EU is ‘incapable’ of pursing common goals on Syria
The EU’s main problem in regards to Syria is “lack of political will,” former MEP Glyn Ford told RT as he discussed NATO Secretary-General Anders Rasmussen’s speech which stated that a military strike option should be kept open.
Rasmussen said on Thursday that the option of carrying out a military strike on Syria must remain available. "I think, irrespective of the outcome of the deliberations in the UN Security Council, the military option will still be on the table," he said at an event organized by the Carnegie Europe think tank.
In response to the comments, former MEP Glyn Ford told RT that European Nations are deeply divided over Syria. Moreover, he said that EU members are “completely incapable of military integration and political integration in terms of actually pursuing common goals.”
RT: Secretary-general of the NATO military alliance, Anders Rasmussen, said today that a strong NATO needs a strong Europe - including strong and united political commitment. Is that something the alliance is lacking at the moment?
Glyn Ford: Absolutely. The problem is not money; the problem is lack of political will to actually work together. The 28 members of the European Union are probably collectively the second largest military spenders in the world. But the impact we have is actually minimal because we are completely incapable of military integration, and secondly political integration, in terms of actually pursuing common goals.
RT: Mr. Rasmussen said he is urging EU nations to step up military spending to strengthen the alliance. How will this go down, considering the financial misery that a lot of members are in?
GF: Firstly, we should be strengthening the military alliance by reducing military spending. The problem is at the moment everybody buying their own. If we actually started pooling operations, imagine even an Anglo-French nuclear deterrent, we could actually save money and be more integrated.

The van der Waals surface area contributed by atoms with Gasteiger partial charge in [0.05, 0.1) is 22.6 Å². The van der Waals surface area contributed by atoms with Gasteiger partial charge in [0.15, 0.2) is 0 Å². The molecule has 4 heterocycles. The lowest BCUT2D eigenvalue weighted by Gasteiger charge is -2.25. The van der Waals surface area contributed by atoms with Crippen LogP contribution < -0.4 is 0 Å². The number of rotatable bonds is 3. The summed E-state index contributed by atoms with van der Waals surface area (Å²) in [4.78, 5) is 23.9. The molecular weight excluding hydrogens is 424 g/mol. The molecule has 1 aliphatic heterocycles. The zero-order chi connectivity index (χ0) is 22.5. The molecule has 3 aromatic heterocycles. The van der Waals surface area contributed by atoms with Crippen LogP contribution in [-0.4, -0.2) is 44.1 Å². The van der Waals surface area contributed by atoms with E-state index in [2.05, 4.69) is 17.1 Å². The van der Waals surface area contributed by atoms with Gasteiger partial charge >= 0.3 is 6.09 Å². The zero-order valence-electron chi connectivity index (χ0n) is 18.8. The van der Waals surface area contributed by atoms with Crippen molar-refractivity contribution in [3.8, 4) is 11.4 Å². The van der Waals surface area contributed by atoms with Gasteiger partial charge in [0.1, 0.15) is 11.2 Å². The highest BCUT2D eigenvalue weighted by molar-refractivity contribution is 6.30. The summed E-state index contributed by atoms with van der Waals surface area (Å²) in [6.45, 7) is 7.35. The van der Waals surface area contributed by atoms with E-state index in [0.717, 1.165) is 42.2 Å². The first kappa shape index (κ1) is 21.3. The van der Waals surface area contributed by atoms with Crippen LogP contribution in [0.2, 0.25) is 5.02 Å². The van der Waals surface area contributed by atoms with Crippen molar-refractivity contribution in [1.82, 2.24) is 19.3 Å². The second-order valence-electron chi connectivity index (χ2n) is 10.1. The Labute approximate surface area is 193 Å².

RT: The Head of the European Parliament, Martin Schulz, said recently that European states do not have a unified stance on Syria. How deep do you think the divides are?
GF: There clearly are significant divides on Syria, but in a sense, everyone is going in the same direction at very different speeds. And of course there is a reflection of public opinion – very clear in the UK, for example, that Ed Miliband’s stance of opposing an intervention was actually welcomed by a majority of people. We uproar the use of chemical weapons, but [using] military intervention every time people do terrible things is not a way forward.
RT: Do you think that NATO itself is refraining from pushing direct involvement in Syria?
GF: I think a lack of a common approach is holding things back. But what worries me about NATO is that direct involvement used to be a sort of military involvement. If we had a common political line, with NATO sort of standing behind us, then we might be able to get something done. My view of a successful common policy is not one that automatically leads to if you want military intervention.